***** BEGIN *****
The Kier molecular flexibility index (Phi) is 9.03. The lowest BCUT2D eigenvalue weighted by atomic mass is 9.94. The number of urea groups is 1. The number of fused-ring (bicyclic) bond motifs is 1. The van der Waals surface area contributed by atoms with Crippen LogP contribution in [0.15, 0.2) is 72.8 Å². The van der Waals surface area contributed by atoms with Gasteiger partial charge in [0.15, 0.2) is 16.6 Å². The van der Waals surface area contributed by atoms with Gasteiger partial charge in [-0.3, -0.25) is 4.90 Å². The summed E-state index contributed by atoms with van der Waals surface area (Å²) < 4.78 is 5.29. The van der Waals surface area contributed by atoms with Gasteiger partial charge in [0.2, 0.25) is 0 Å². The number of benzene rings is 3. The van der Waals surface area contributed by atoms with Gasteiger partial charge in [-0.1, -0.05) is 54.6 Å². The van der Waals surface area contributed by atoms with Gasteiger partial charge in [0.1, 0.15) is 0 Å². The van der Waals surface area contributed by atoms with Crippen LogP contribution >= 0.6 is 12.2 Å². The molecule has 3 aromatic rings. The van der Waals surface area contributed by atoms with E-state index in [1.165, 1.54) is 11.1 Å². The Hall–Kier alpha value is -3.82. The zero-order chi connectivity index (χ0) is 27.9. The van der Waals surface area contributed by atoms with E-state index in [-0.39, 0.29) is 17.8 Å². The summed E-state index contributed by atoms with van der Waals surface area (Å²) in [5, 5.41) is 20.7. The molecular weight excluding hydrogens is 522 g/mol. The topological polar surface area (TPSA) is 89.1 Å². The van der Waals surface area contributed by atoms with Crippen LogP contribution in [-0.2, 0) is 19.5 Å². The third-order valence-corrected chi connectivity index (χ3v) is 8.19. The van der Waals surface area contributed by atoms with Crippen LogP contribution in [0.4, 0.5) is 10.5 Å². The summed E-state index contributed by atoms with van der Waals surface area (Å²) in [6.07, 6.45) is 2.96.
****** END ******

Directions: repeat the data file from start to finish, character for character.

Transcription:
The Kier molecular flexibility index (Phi) is 9.03. The lowest BCUT2D eigenvalue weighted by atomic mass is 9.94. The number of urea groups is 1. The number of fused-ring (bicyclic) bond motifs is 1. The van der Waals surface area contributed by atoms with Crippen LogP contribution in [0.15, 0.2) is 72.8 Å². The van der Waals surface area contributed by atoms with Gasteiger partial charge in [0.15, 0.2) is 16.6 Å². The van der Waals surface area contributed by atoms with Gasteiger partial charge in [-0.3, -0.25) is 4.90 Å². The summed E-state index contributed by atoms with van der Waals surface area (Å²) < 4.78 is 5.29. The van der Waals surface area contributed by atoms with Gasteiger partial charge in [0.2, 0.25) is 0 Å². The number of benzene rings is 3. The van der Waals surface area contributed by atoms with Gasteiger partial charge in [-0.1, -0.05) is 54.6 Å². The van der Waals surface area contributed by atoms with Gasteiger partial charge in [0.1, 0.15) is 0 Å². The van der Waals surface area contributed by atoms with Crippen LogP contribution >= 0.6 is 12.2 Å². The molecule has 3 aromatic rings. The van der Waals surface area contributed by atoms with E-state index in [1.165, 1.54) is 11.1 Å². The Hall–Kier alpha value is -3.82. The zero-order chi connectivity index (χ0) is 27.9. The van der Waals surface area contributed by atoms with E-state index in [-0.39, 0.29) is 17.8 Å². The summed E-state index contributed by atoms with van der Waals surface area (Å²) in [5, 5.41) is 20.7. The molecular weight excluding hydrogens is 522 g/mol. The topological polar surface area (TPSA) is 89.1 Å². The van der Waals surface area contributed by atoms with Crippen LogP contribution in [-0.2, 0) is 19.5 Å². The third-order valence-corrected chi connectivity index (χ3v) is 8.19. The van der Waals surface area contributed by atoms with Crippen LogP contribution in [0.4, 0.5) is 10.5 Å². The summed E-state index contributed by atoms with van der Waals surface area (Å²) in [6.07, 6.45) is 2.96.